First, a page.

Zhou Xiaochuan, the governor of China’s central bank, came up with a novel idea this week reported in London’s Financial Times. Why not replace the US dollar as the world’s reserve currency and with a new currency based on the IMF’s SDR’s (Special Drawing Rights). Actually it is not a completely novel idea. John Maynard Keynes made a similar suggestion back in the 1940’s but the Chinese (among others no doubt) are getting particularly worried that the Federal Reserve plans to buy US treasuries and expand the Asset-Backed Securities Loan Facility (TALF) program which could result in the US dollar falling in value and devaluing the $2 trillion in dollar assets the Chinese are holding. Serves them right for managing the RMB exchange rate, boosting exports and running a massive trade surplus all these years you may say. Well yes but the problem is not just China’s. Any holder of significant dollar assets and that includes much of the Middle East and S.E. Asia would face the same catastrophic drop in their investments if the dollar went through a prolonged fall.
The Chinese proposal is to create a new currency managed by the IMF and supported by SDR’s which currently are based on just four currencies ” dollar, yen, euro and pound sterling. China is sensibly suggesting the SDR’s should be based on a much wider basket of currencies to create greater stability. Unfortunately the idea will not gain much traction and the Chinese probably know this. Their objective may be to try to influence thinking in Washington as regards the longer term impact on the currency resulting from unsustainable levels of borrowing. The reality is if a global currency was created based on a wide basket of currencies the Renminbi would have to be included by virtue of China’s position as a major trading power. Presently, the currency is far too tightly controlled by the Chinese government for that to happen so good idea that even the Chinese are not serious about it anytime soon.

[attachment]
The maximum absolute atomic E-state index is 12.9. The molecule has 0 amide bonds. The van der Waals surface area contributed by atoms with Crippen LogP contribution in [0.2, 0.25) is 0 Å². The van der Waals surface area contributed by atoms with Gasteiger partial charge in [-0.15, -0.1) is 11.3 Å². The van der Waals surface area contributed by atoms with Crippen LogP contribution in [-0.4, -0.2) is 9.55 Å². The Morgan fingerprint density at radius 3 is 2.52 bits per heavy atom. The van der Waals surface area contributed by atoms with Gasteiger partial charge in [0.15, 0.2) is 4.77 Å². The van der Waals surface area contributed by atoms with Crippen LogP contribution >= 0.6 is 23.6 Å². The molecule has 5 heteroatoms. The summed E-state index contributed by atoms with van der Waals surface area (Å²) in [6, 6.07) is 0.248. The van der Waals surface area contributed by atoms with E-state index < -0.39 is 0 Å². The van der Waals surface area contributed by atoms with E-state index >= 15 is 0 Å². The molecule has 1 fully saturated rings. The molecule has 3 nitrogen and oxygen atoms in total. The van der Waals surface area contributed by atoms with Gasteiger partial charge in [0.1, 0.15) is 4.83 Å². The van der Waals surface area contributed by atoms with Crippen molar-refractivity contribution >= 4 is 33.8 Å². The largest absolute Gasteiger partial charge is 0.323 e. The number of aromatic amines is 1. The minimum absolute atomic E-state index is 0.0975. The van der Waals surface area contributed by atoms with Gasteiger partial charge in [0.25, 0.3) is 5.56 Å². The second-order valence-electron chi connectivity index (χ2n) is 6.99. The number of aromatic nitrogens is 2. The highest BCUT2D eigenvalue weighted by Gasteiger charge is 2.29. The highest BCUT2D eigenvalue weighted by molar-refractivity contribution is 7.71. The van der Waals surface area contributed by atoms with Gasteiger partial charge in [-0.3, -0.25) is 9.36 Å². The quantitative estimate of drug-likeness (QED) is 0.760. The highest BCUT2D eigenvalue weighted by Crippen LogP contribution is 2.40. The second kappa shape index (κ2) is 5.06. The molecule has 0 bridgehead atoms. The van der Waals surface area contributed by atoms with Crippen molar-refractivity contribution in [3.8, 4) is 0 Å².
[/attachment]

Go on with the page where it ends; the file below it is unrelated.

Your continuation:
David Bloom, currency chief at HSBC said that any switch towards use of SDRs has direct implications for the currency markets. At the moment, 65pc of the world’s $6.8 trillion stash of foreign reserves is held in dollars. But the dollar makes up just 42pc of the basket weighting of SDRs. So any SDR purchase under current rules must favour the euro, yen and sterling. The immediate impact on the dollar would be for a massive sell off.
Whilst removing some volatility for the US a world currency could, in the short term, increase risk and costs for US business (irrespective of currency movements resulting from such a change, which in the short term would probably also be negative). At the moment, US companies enter into foreign exchange contracts to a small fraction of the level that other countries have to manage when they trade overseas since most major products are dollar denominated ” oil, metals, agricultural products, etc. In the long run though it would give back to the US the means to manage it’s own currency instead of being at the mercy of large external holders of the currency or of seeing commodity prices rise and fall simply on the back of the dollar strengthening or weakening.